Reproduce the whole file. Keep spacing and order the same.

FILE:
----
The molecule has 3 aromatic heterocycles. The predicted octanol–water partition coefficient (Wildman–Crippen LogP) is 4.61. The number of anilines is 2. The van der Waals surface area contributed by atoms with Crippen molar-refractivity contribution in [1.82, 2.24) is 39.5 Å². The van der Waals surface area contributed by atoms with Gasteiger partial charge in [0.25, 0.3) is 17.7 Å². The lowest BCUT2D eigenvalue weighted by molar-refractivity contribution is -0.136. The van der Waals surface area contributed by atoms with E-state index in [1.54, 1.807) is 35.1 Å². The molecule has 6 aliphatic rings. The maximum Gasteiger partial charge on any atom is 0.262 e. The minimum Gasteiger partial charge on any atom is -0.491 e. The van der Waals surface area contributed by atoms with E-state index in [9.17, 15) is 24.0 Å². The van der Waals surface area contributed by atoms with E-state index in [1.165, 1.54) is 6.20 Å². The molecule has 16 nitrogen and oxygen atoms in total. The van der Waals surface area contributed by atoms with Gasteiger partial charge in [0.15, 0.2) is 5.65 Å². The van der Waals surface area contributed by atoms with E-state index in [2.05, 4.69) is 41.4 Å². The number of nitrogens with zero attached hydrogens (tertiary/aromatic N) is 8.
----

The molecule has 3 aromatic heterocycles. The predicted octanol–water partition coefficient (Wildman–Crippen LogP) is 4.61. The number of anilines is 2. The van der Waals surface area contributed by atoms with Crippen molar-refractivity contribution in [1.82, 2.24) is 39.5 Å². The van der Waals surface area contributed by atoms with Gasteiger partial charge in [0.25, 0.3) is 17.7 Å². The lowest BCUT2D eigenvalue weighted by molar-refractivity contribution is -0.136. The van der Waals surface area contributed by atoms with E-state index in [1.54, 1.807) is 35.1 Å². The molecule has 6 aliphatic rings. The maximum Gasteiger partial charge on any atom is 0.262 e. The minimum Gasteiger partial charge on any atom is -0.491 e. The van der Waals surface area contributed by atoms with E-state index in [9.17, 15) is 24.0 Å². The van der Waals surface area contributed by atoms with E-state index in [1.165, 1.54) is 6.20 Å². The molecule has 16 nitrogen and oxygen atoms in total. The van der Waals surface area contributed by atoms with Gasteiger partial charge in [0.15, 0.2) is 5.65 Å². The van der Waals surface area contributed by atoms with E-state index in [2.05, 4.69) is 41.4 Å². The number of nitrogens with zero attached hydrogens (tertiary/aromatic N) is 8.